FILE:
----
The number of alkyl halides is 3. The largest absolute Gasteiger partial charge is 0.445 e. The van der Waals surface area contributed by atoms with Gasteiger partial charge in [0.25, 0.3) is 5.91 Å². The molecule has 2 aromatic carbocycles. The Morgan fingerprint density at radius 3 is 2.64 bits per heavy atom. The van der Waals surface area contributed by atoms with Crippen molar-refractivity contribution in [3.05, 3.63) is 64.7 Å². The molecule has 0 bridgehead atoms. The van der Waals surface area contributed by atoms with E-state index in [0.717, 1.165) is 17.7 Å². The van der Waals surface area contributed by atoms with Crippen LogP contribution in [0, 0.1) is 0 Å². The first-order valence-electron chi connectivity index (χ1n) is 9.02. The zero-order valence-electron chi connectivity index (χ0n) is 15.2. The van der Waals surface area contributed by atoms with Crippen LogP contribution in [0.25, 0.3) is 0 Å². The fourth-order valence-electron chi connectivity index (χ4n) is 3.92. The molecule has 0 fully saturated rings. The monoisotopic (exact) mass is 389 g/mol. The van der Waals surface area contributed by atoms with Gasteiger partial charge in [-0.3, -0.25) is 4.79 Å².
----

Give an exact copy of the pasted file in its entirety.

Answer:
The number of alkyl halides is 3. The largest absolute Gasteiger partial charge is 0.445 e. The van der Waals surface area contributed by atoms with Gasteiger partial charge in [0.25, 0.3) is 5.91 Å². The molecule has 2 aromatic carbocycles. The Morgan fingerprint density at radius 3 is 2.64 bits per heavy atom. The van der Waals surface area contributed by atoms with Crippen molar-refractivity contribution in [3.05, 3.63) is 64.7 Å². The molecule has 0 bridgehead atoms. The van der Waals surface area contributed by atoms with E-state index in [0.717, 1.165) is 17.7 Å². The van der Waals surface area contributed by atoms with Crippen LogP contribution in [0, 0.1) is 0 Å². The first-order valence-electron chi connectivity index (χ1n) is 9.02. The zero-order valence-electron chi connectivity index (χ0n) is 15.2. The van der Waals surface area contributed by atoms with Crippen LogP contribution in [0.25, 0.3) is 0 Å². The fourth-order valence-electron chi connectivity index (χ4n) is 3.92. The molecule has 0 fully saturated rings. The monoisotopic (exact) mass is 389 g/mol. The van der Waals surface area contributed by atoms with Gasteiger partial charge in [-0.3, -0.25) is 4.79 Å².